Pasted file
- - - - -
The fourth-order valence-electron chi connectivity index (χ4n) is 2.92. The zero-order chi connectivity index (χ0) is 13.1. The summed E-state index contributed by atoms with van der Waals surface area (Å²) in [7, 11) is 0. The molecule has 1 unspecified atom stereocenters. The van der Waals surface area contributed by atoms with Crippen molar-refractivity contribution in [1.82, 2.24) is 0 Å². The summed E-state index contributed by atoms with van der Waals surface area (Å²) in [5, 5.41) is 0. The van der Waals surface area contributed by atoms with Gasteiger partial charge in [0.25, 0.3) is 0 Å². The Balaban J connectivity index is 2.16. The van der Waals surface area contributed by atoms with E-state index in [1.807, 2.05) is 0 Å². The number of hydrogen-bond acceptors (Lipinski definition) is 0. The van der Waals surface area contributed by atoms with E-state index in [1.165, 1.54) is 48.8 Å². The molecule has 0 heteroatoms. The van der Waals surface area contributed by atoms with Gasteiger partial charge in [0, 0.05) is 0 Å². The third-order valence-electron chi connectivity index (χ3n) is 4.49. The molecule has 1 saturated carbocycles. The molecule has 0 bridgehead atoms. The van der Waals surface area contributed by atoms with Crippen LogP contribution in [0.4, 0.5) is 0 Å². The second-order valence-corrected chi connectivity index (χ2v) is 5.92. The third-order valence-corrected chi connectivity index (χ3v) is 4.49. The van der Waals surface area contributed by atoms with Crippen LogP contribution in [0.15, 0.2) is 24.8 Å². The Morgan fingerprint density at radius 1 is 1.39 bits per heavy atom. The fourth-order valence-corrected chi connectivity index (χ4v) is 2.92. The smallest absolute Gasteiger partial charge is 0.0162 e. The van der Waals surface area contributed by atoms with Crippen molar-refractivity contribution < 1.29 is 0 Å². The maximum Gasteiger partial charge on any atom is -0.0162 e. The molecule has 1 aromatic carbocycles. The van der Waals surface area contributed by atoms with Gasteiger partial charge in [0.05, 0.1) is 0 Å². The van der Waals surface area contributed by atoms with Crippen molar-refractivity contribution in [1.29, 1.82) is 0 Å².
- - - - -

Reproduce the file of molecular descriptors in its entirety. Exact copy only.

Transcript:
The fourth-order valence-electron chi connectivity index (χ4n) is 2.92. The zero-order chi connectivity index (χ0) is 13.1. The summed E-state index contributed by atoms with van der Waals surface area (Å²) in [7, 11) is 0. The molecule has 1 unspecified atom stereocenters. The van der Waals surface area contributed by atoms with Crippen molar-refractivity contribution in [1.82, 2.24) is 0 Å². The summed E-state index contributed by atoms with van der Waals surface area (Å²) in [5, 5.41) is 0. The van der Waals surface area contributed by atoms with Gasteiger partial charge in [0.25, 0.3) is 0 Å². The Balaban J connectivity index is 2.16. The van der Waals surface area contributed by atoms with E-state index in [1.807, 2.05) is 0 Å². The number of hydrogen-bond acceptors (Lipinski definition) is 0. The van der Waals surface area contributed by atoms with E-state index in [1.165, 1.54) is 48.8 Å². The molecule has 0 heteroatoms. The van der Waals surface area contributed by atoms with Gasteiger partial charge in [0, 0.05) is 0 Å². The third-order valence-electron chi connectivity index (χ3n) is 4.49. The molecule has 1 saturated carbocycles. The molecule has 0 bridgehead atoms. The van der Waals surface area contributed by atoms with Crippen LogP contribution in [0.4, 0.5) is 0 Å². The second-order valence-corrected chi connectivity index (χ2v) is 5.92. The third-order valence-corrected chi connectivity index (χ3v) is 4.49. The van der Waals surface area contributed by atoms with Crippen LogP contribution in [0.15, 0.2) is 24.8 Å². The Morgan fingerprint density at radius 1 is 1.39 bits per heavy atom. The fourth-order valence-corrected chi connectivity index (χ4v) is 2.92. The smallest absolute Gasteiger partial charge is 0.0162 e. The van der Waals surface area contributed by atoms with Crippen molar-refractivity contribution < 1.29 is 0 Å². The maximum Gasteiger partial charge on any atom is -0.0162 e. The molecule has 1 aromatic carbocycles. The van der Waals surface area contributed by atoms with Gasteiger partial charge in [0.05, 0.1) is 0 Å². The van der Waals surface area contributed by atoms with Crippen molar-refractivity contribution in [1.29, 1.82) is 0 Å².